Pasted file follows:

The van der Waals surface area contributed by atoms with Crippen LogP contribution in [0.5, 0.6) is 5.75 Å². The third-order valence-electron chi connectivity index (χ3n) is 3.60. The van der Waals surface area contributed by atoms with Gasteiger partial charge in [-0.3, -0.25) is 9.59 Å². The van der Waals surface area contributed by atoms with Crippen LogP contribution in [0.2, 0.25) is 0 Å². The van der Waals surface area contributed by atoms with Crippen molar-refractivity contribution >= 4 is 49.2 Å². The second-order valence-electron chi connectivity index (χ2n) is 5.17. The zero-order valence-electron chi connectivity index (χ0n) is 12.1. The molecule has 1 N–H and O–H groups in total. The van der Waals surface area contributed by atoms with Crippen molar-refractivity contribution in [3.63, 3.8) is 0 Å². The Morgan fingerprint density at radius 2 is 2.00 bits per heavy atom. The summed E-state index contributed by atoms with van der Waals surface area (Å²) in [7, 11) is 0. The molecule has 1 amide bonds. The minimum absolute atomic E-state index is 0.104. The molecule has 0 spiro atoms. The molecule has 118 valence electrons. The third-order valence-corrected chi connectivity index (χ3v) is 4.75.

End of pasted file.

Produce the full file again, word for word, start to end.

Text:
The van der Waals surface area contributed by atoms with Crippen LogP contribution in [0.5, 0.6) is 5.75 Å². The third-order valence-electron chi connectivity index (χ3n) is 3.60. The van der Waals surface area contributed by atoms with Gasteiger partial charge in [-0.3, -0.25) is 9.59 Å². The van der Waals surface area contributed by atoms with Crippen LogP contribution in [0.2, 0.25) is 0 Å². The van der Waals surface area contributed by atoms with Crippen molar-refractivity contribution >= 4 is 49.2 Å². The second-order valence-electron chi connectivity index (χ2n) is 5.17. The zero-order valence-electron chi connectivity index (χ0n) is 12.1. The molecule has 1 N–H and O–H groups in total. The van der Waals surface area contributed by atoms with Crippen molar-refractivity contribution in [3.63, 3.8) is 0 Å². The Morgan fingerprint density at radius 2 is 2.00 bits per heavy atom. The summed E-state index contributed by atoms with van der Waals surface area (Å²) in [7, 11) is 0. The molecule has 1 amide bonds. The minimum absolute atomic E-state index is 0.104. The molecule has 0 spiro atoms. The molecule has 118 valence electrons. The third-order valence-corrected chi connectivity index (χ3v) is 4.75.